Eric Aybar’s failure to get the suicide squeeze down in the ninth (the image of which I kept seeing repeatedly in my mind’s eye for three solid days) was the series in microcosm for the Halos. They didn’t play like a team that won 100 games, with countless defensive miscues (including Willits diving for Bay’s looper), some blockheaded baserunning, and atrocious hitting with RISP. To be honest, they were lucky to be where they were, winning one game and on the verge of taking a late lead in another. This of course only makes it more painful. If they had played their best and still lost at least then they could walk away with their heads held high knowing they gave it all they could. Instead, they (and I) will have the gnawing feeling that they should have done better all winter long. Getting eliminated in the playoffs always hurts because it seems like the road to get back is so very long and there is no guarantee you will be back, no matter how much money is spent.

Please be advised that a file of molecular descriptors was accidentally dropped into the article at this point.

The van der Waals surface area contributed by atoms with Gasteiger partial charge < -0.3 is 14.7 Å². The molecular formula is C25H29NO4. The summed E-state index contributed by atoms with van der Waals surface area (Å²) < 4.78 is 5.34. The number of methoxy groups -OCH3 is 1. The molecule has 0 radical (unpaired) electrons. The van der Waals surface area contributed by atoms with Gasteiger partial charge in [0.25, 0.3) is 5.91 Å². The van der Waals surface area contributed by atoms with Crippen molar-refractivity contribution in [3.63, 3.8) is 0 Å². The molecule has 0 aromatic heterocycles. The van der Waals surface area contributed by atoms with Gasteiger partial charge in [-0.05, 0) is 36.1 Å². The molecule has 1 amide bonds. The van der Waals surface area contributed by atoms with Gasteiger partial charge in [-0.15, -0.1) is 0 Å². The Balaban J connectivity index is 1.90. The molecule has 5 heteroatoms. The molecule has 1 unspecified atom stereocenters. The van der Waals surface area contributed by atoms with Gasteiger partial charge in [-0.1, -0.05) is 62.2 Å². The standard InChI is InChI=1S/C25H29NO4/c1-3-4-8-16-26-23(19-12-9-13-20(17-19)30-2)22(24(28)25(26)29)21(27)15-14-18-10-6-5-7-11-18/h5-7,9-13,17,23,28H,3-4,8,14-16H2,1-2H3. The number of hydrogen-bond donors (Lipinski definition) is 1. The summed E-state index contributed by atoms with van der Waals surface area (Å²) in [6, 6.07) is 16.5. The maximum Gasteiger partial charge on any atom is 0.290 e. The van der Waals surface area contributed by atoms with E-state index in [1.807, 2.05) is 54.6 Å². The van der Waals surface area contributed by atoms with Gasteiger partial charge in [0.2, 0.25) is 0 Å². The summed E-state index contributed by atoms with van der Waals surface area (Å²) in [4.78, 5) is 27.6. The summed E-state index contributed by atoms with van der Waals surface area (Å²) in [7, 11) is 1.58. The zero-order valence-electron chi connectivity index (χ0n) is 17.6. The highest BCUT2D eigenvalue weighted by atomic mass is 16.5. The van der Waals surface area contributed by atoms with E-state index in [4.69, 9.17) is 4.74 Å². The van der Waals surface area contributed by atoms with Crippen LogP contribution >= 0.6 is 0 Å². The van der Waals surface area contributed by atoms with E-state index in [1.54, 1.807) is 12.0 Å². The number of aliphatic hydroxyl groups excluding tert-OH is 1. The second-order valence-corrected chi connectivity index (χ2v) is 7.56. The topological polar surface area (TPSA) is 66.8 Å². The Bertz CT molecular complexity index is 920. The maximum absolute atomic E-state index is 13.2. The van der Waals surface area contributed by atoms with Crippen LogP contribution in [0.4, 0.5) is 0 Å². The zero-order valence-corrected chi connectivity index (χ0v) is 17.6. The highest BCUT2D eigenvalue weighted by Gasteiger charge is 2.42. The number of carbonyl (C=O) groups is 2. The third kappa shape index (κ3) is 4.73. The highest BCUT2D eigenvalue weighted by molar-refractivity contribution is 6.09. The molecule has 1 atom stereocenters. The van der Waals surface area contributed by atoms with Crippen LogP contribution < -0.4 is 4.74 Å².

As the late great A. Bartlett Giamatti said, “[Baseball] breaks your heart. It is designed to break your heart. The game begins in the spring, when everything else begins again, and it blossoms in the summer, filling the afternoons and evenings, and then as soon as the chill rains come, it stops and leaves you to face the fall alone.” Besides the specific bummed-outedness of my team getting eliminated from the playoffs, I always have a more general feeling of melancholy when the baseball season ends. For nine months baseball is woven into the fabric of my everyday life. Whether its checking the box scores or my fantasy team or talking about last nights game with friends or co-workers or listening to a game on the radio on a warm summer night while heading home after my own softball game. The world seems a lesser place without it. But the winter cold will numb this year’s pain and by the time spring rolls around hope will blossom once again and we’ll start the whole cycle all over again. To paraphrase Roy Hobbs, “Man, I love baseball.”